Confederate Memorial at Arlington Cemetery to Be Removed After Judge Reverses Earlier Decision

Katabella Roberts
By Katabella Roberts
December 20, 2023US News
Confederate Memorial at Arlington Cemetery to Be Removed After Judge Reverses Earlier Decision
Workers prepare a Confederate Memorial for removal in Arlington National Cemetery in Arlington, Va., on Dec. 18, 2023. (Kevin Wolf/AP Photo)

A federal judge on Tuesday reversed a previous court ruling and allowed the Arlington National Cemetery in Virginia to remove a century-old Confederate monument.

On Monday, U.S. District Judge Rossie Alston issued a temporary injunction on the removal of the monument that was erected in honor of soldiers who died fighting for the Confederacy during the Civil War to allow time to hear arguments against the removal.

However, in a hearing on Tuesday, the judge ultimately rejected arguments made in a lawsuit filed by a group called “Defend Arlington,” affiliated with “Save Southern Heritage Florida,” which had urged the court to order the memorial remain undisturbed.

In his ruling, the judge wrote that the case “attempts to place this court at the center of a great debate between individuals extolling the virtues, romanticism, and history of the Old South and equally passionate individuals, with government endorsement, who believe that art accentuating what they believe is a harsh depiction of a time when a certain race of people were enslaved and treated like property is not deserving of a memorial at a place of refuge, honor and national recognition.”

“To be sure, this Court’s disposition does not have to resolve this great debate but rather is decided on the relevant case law, statutory law, and administrative direction which governs this Court’s decision,” he added.

Judge Alston’s ruling clears the way for the U.S. Department of Defense to continue with its planned removal of the memorial.

The Confederate monument at the center of the lawsuit was erected in 1914 and is described by the Arlington National Cemetery as “an enslaved woman depicted as a ‘Mammy,’ holding the infant child of a white officer” and “an enslaved man following his owner to war.”

Pentagon Directs Dismantling

According to the cemetery: “The elaborately designed monument offers a nostalgic, mythologized vision of the Confederacy, including highly sanitized depictions of slavery. Standing on a 32-foot-tall pedestal, a bronze, classical female figure, crowned with olive leaves, represents the American South.”

However, the memorial is one of many statues that have been seen by many as monuments to racism, and in 2021, the Pentagon directed it to be dismantled following a recommendation from an independent Naming Commission established by Congress.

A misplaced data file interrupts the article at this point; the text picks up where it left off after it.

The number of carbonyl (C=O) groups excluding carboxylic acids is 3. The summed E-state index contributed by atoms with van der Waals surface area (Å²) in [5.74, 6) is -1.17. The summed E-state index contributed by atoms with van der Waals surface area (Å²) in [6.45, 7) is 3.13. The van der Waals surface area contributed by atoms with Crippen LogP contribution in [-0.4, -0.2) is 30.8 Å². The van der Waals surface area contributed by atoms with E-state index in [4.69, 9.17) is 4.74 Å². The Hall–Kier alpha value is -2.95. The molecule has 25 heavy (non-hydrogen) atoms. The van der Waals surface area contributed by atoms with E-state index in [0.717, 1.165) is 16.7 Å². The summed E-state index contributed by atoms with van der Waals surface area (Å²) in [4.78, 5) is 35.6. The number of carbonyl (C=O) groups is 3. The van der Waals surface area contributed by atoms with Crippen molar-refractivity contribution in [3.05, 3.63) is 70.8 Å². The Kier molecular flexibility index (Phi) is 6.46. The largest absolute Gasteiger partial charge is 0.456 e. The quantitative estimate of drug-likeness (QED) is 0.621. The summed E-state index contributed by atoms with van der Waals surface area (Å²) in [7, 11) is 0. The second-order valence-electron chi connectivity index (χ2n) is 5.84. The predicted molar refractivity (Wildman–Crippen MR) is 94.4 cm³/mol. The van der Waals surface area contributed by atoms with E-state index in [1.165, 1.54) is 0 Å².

In their lawsuit, Defend Arlington had argued that the hasty removal of the monument by the Army, which runs the cemetery, violates environmental regulations—specifically the National Environmental Policy Act by failing to consider significant impacts on historic resources—and the work would disturb nearby graves.

“The removal will desecrate, damage, and likely destroy the Memorial longstanding at ANC as a grave marker and impede the Memorial’s eligibility for listing on the National Register of Historic Places,” the lawsuit stated.

Removal Will Go Ahead

However, in Tuesday’s hearing, Judge Alston said he had visited the site and saw nothing to suggest that graves have been desecrated by the removal, which initially began on Monday before being paused.

“The Court also personally visited the Memorial and it was clear to the Court that Defendants were making every effort to protect and respect the surrounding gravesites,” he wrote. “Accordingly, Plaintiffs failed to meet the requirements for ex parte injunctive relief as set forth in the Rules, and the temporary injunction will be vacated. ”

At Tuesday’s hearing, an attorney representing Defend Arlington, Karen C. Bennett said she disagreed with what the judge had seen during his visit to the cemetery and described seeing machinery encroaching on one grave and gravestones being temporarily removed, The Washington Post reports.

In a statement to the Washington Post after Tuesday’s ruling, cemetery spokeswoman Kerry Meeker said the removal would go ahead as planned.

“In accordance with this evening’s court ruling, the Army will resume the deliberate process of removing the Confederate Memorial from Arlington National Cemetery immediately,” Ms. Meeker said. “While the work is performed, surrounding graves, headstones and the landscape will be carefully protected by a dedicated team, preserving the sanctity of all those laid to rest in Section 16.”

The Epoch Times has contacted a spokesperson for Defend Arlington for comment.

From The Epoch Times

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